The Wrongful Convictions of Cotton Trials in Picking Cotton

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Although many people put their trust in the justice system, wrongful convictions do occur. Contributing factors can range anywhere from mistakes to factors of race and class. A small percentage of criminal cases involve biological evidence that can be used for DNA testing, but such evidence is often lost or destroyed after a conviction (The Innocence Project). The limited evidence leaves many wrongfully convicted people with a slight chance of proving their innocence. In the memoir Picking Cotton, authors Jennifer Thompson-Cannino and Roland Cotton, with Erin Torneo, recount their tragedies that ultimately revealed resilience and forgiveness. Jennifer and Ronald use their past experience to bring about improvement in the criminal justice system. Jennifer is a member of the North Carolina Actual Innocence Commission, and Ronald speaks about their case at events around the country (The Innocence Project). They strive to raise awareness about the errors of human memory and judgment. The authors included three critical elements: effectiveness of organization, relevant cultural debates and anxieties, and tensions and conflicts to fulfill the purpose of the book and meet the needs of their audience.

In the novel Picking Cotton, (2009) by Jennifer Thompson-Cannino and Ronald Cotton, with Erin Torneo, Jennifer retells the story of her rape, and how she wrongfully identified her attacker as Ronald Cotton. While in college, Jennifer was raped by a man who broke into her apartment while she slept. After escaping, she tried to remember what her attacker looked like to make sure he would be locked up for the crime he committed. At the police station, Jennifer was able to identify Ronald Cotton as her attacker. Ronald refuted the allegations made against him, but Jennifer’s strong insistence after choosing him from the lineup and photos was enough to send him to prison. After eleven years, Ronald found out about DNA testing and pushed his attorney to set another trial. The test ultimately proved his innocence, and Ronald was released after being wrongfully convicted. The person who actually committed the crime was Bobby Leon Poole. Two years later, Jennifer and Ronald met, which led him to forgive her.

Picking Cotton took place in North Carolina during 1984 and on. At that time, racism was still apparent. According to The National Registry of Exonerations, the racial distribution of North Carolina’s population was 75% White American, and 22% African American. The gap between the two races increased the lack of understanding. In Ronald’s case, people assumed he was corrupt and out to get people because of his skin color. The justice system was willing to send another young African American male to prison. For instance, of the 59 exonerations in North Carolina since the 1980s, 75% of them were African Americans, and 97% of the total cases were males (The National Registry of Exonerations). The prosecutor’s evidence at Ronald’s trial included a photo and police lineup identification, and a similar flashlight and piece of rubber from a shoe, which was minimal, but still wrongfully landed him in prison because of a single eyewitness testimony.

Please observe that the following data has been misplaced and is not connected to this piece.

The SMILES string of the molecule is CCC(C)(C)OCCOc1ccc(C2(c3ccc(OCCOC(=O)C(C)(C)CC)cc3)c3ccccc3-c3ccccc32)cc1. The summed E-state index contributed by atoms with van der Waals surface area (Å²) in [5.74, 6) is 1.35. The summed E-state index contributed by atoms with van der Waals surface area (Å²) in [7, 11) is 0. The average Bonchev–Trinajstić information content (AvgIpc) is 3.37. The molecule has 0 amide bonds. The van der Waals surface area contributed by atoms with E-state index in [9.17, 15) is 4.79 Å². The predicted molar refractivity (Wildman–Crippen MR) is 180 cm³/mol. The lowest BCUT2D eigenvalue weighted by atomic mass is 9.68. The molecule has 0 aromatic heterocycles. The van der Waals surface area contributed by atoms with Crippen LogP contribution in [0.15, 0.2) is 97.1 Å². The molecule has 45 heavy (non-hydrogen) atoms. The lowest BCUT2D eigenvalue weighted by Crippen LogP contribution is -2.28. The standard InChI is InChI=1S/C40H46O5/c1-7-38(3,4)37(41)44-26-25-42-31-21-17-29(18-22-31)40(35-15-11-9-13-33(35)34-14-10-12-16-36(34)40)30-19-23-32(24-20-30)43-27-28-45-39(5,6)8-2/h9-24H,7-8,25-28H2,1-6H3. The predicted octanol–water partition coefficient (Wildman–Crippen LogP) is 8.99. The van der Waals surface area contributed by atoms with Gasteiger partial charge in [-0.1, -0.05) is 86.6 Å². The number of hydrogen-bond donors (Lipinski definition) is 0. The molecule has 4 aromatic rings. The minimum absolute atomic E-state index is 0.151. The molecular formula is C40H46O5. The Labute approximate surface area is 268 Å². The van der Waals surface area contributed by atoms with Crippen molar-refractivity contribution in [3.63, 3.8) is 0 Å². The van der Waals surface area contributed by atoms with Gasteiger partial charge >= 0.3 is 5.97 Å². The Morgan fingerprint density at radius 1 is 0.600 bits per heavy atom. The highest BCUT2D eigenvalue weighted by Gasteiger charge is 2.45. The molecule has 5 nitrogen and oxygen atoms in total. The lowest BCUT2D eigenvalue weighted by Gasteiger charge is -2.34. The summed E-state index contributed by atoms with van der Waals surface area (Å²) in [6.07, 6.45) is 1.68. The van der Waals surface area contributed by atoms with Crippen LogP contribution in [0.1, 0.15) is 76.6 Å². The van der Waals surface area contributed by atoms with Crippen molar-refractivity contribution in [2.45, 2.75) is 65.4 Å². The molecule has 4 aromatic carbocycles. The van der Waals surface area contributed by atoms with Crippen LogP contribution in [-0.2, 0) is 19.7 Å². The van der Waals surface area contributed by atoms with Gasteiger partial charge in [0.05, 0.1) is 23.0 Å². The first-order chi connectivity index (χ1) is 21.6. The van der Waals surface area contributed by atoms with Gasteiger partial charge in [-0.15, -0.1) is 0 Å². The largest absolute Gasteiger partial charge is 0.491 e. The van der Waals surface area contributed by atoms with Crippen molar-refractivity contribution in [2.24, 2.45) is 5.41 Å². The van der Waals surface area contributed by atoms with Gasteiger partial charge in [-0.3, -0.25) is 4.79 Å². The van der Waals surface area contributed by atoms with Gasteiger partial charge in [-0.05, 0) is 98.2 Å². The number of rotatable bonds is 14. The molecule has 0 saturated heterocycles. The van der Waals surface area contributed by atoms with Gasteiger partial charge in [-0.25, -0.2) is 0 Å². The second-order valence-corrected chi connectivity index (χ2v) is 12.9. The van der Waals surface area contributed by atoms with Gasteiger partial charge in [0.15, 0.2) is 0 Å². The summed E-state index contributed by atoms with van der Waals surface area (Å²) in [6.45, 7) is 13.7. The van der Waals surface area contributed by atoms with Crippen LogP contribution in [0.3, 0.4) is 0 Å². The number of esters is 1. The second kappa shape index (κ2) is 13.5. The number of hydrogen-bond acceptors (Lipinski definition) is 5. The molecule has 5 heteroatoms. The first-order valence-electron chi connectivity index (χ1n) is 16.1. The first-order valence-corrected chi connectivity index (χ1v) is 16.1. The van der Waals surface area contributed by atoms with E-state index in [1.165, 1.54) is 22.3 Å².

Jennifer Thompson-Cannino was shocked when she found out that the man she had accused of raping her had been found innocent through DNA evidence. She was confident she picked the right guy after looking at the suspect photos and viewing the lineup. Her situation, however, is not uncommon. According to The National Registry of Exonerations, people have difficulty recognizing individuals from other racial or ethnic groups, which is known as the cross-race effect. This effect is even worse for people in a majority population group since they are not able to notice the minute differences between other races facial features, which they are not familiar with. As in Jennifer’s case, most witnesses assume that the target is present when trying to identify a suspect. If the suspect belongs to another race, the witness may identify someone who looks similar to the face they remember, but not the actual person (The National Registry of Exonerations). Jennifer’s brain made the misinterpretations that led her to identify the wrong man.

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The novel Picking Cotton was cleverly written in first person narration by both Jennifer and Ronald. The alternating sections allow the content of the book to be easily followed by readers and highlight the fact that they were both victims of Bobby Poole. In the first part of the book, Jennifer presented background information on her life as a college student, and referenced to the incident that occurred. Readers learn that Jennifer had her future planned out. Her life, however, took a turn for the worse when she encountered her intruder. This moment in the book is written with absolute detail, giving insight into the thoughts and emotions of Jennifer. During the horrific encounter, Jennifer told herself to think and breathe, while asking “was this how I was going to die…last thing I would see? as she “tumbled into a bottomless and dark hole” (Thompson-Cannino, Cotton, and Torneo, 2009, p. 14). A strong connection is made with the reader as the story is being told personally by Jennifer in an orderly way.